Watching the SOPA/PIPA saga unfold from the other side of the Atlantic, it was difficult not to see it as a ‘wave war’, in which companies which grew up in different technology waves compete to set the frame of economic and policy discussion. On the one side, the media companies, creatures of the mass production era that dominated much of the 20th century; on the other, the technology companies that have grown up in the digital wave that followed it. (I wrote about these waves in the Futures Company Futures Perspective report, Technology 2020).
The technology companies seem to be on the right side of the generational wave.
As The Futures Company noted last week in Futures Five, its fortnightly US newsletter for its syndicated MONITOR clients,
most [Millennials] see far more nuance in pirated content-sharing than other generations: According to the 2011 Yankelovich MONITOR, 70% of Millennials indicate it’s “sometimes forgivable” if a person “views or downloads pirated content online (such as movies, television shows, music or shows),” almost double the 34% of Baby Boomers who feel the same way.
Of course, this is not a uniquely American issue. The proposed international treaty ACTA has the same intent as SOPA, as do sections of the UK’s Digital Economy Act. My view on this was shaped by James Boyle, the Duke University scholar who wrote The Public Domain, and his view was shaped by Thomas Jefferson, the first policy-maker to think seriously about copyright (yes, that Thomas Jefferson).
Legally sanctioned monopoly
In a nutshell, we need copyright to reward creators, but in creating this legal privilege (which is a form of legally-sanctioned monopoly), we need to balance it so we don’t kill off the social, cultural, and economic gains from the free flow of knowledge, which let creators and innovators stand on the shoulders of others. The hugely extended copyright periods we now have in the USA and the UK are a grotesque tribute to the lobbying powers of media owners and old rock stars.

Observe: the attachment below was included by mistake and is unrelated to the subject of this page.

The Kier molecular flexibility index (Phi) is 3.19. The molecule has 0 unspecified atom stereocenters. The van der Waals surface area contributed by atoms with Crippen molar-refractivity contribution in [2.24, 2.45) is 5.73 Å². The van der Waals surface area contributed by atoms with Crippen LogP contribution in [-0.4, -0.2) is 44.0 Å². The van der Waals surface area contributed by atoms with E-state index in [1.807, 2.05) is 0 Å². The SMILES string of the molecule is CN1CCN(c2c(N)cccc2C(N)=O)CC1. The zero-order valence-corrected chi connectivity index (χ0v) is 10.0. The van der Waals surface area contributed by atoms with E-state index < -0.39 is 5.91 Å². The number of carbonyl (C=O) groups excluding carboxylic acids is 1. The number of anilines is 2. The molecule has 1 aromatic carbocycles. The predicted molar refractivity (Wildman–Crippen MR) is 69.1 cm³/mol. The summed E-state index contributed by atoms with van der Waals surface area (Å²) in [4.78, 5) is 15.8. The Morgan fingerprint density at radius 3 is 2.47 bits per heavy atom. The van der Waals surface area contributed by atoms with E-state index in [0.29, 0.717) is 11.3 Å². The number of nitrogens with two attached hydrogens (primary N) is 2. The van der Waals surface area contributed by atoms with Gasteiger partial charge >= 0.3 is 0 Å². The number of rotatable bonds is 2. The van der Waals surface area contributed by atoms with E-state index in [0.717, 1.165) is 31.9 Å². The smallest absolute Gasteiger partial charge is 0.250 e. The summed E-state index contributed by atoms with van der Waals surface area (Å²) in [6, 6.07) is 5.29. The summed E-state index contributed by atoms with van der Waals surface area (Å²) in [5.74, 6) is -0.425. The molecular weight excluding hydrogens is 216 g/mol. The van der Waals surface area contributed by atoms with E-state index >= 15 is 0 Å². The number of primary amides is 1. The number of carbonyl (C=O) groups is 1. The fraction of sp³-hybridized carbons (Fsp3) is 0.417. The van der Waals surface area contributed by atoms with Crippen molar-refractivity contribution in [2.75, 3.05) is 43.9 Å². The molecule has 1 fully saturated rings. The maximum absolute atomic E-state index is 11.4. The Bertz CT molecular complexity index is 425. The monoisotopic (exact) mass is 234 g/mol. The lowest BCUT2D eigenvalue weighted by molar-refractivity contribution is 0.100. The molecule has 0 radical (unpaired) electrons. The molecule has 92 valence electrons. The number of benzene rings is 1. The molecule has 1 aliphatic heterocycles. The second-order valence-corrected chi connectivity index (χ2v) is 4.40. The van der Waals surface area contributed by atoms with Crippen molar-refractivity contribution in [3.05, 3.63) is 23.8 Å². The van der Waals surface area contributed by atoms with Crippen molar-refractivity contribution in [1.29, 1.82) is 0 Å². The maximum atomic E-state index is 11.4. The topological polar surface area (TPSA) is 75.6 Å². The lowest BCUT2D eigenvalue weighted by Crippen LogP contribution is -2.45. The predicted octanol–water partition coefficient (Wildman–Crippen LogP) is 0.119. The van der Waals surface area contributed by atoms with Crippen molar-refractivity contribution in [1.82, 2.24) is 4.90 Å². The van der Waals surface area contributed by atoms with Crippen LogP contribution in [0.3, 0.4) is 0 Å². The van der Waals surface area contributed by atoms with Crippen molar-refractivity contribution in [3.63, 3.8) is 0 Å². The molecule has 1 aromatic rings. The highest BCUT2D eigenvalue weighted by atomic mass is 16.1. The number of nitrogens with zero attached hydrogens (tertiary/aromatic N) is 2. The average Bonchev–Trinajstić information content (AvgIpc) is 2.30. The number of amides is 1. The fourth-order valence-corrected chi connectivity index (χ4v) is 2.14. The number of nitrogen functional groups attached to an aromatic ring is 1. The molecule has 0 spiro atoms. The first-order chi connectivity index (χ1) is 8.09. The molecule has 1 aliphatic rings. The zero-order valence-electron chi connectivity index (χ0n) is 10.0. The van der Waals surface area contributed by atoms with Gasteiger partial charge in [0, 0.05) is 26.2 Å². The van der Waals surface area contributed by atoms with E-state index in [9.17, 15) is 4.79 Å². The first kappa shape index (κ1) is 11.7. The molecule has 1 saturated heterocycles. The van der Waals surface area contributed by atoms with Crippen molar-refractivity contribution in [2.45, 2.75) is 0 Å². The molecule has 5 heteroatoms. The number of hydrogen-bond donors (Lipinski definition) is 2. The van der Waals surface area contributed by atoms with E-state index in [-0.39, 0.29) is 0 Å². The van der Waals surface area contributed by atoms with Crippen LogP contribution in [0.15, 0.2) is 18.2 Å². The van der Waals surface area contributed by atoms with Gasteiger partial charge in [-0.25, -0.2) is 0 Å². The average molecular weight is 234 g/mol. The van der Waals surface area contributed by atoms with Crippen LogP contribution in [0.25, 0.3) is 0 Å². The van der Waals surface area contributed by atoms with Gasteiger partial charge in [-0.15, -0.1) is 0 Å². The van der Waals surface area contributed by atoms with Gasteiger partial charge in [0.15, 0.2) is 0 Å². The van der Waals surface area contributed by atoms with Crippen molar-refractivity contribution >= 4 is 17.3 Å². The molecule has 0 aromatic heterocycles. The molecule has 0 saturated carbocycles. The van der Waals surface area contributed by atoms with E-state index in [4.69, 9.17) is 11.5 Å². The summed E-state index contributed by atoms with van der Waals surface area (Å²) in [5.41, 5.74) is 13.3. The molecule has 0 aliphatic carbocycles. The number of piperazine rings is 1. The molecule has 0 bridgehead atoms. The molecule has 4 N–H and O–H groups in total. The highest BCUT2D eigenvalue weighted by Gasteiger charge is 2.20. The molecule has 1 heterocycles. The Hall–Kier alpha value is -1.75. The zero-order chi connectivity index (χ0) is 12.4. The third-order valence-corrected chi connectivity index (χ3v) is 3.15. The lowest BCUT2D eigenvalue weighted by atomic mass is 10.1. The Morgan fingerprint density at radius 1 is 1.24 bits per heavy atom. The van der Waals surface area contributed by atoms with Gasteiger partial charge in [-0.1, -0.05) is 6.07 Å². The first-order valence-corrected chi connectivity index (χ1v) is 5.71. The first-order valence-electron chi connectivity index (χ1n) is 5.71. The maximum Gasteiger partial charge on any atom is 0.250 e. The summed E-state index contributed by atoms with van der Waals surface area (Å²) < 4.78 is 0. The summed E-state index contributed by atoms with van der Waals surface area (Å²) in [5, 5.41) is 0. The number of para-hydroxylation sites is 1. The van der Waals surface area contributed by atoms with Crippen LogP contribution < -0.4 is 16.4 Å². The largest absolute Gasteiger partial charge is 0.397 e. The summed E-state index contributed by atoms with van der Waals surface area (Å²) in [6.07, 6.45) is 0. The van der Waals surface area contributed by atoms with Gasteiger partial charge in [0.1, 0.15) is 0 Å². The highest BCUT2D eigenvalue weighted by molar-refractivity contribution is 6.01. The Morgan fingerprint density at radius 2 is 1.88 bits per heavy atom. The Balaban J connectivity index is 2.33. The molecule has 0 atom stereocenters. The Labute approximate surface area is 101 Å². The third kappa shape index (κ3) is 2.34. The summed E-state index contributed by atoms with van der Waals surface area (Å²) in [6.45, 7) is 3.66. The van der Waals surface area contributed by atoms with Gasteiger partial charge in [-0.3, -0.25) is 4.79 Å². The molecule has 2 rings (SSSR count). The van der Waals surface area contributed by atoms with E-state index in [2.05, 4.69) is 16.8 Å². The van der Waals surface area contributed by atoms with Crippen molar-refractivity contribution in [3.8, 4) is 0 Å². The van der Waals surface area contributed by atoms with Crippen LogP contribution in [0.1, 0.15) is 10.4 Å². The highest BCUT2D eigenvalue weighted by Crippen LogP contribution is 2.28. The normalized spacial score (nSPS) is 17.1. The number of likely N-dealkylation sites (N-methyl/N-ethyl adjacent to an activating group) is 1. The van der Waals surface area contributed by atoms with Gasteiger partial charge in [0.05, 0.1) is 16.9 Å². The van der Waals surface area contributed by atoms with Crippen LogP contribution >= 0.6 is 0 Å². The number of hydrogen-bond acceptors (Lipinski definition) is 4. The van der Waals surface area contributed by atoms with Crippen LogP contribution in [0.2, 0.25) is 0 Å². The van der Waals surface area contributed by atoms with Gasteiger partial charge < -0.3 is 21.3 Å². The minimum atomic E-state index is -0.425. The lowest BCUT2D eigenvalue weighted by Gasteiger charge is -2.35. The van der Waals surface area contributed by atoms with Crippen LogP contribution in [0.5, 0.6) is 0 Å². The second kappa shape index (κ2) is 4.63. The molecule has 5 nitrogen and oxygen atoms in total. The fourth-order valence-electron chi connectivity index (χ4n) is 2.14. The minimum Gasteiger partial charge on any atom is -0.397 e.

There’s another point here, too, about the way in which the mental landscapes of politicians shift only slowly. It’s been said that American politicians were surprised by the strength of opposition to the SOPA and PIPA bills, and more surprised to discover that their media industries were small fry, in economic terms, when compared to the tech industries.
The UK had a similar problem, in a very different sector, a decade ago. In response to an outbreak of foot and mouth disease, the government closed off large swathes of the countryside, only to discover that rural tourism and leisure were worth far more to the economy than farming. The policy-makers understood this. The politicians didn’t, because they’d got used to the farmers’ lobby. But, as with SOPA, the noise of the lobbyists had drowned out the quiet shifts of long-term change.
The image at the top is from the Bangstyle blog, where you will also find a perspective from the independent music sector. It is used with thanks.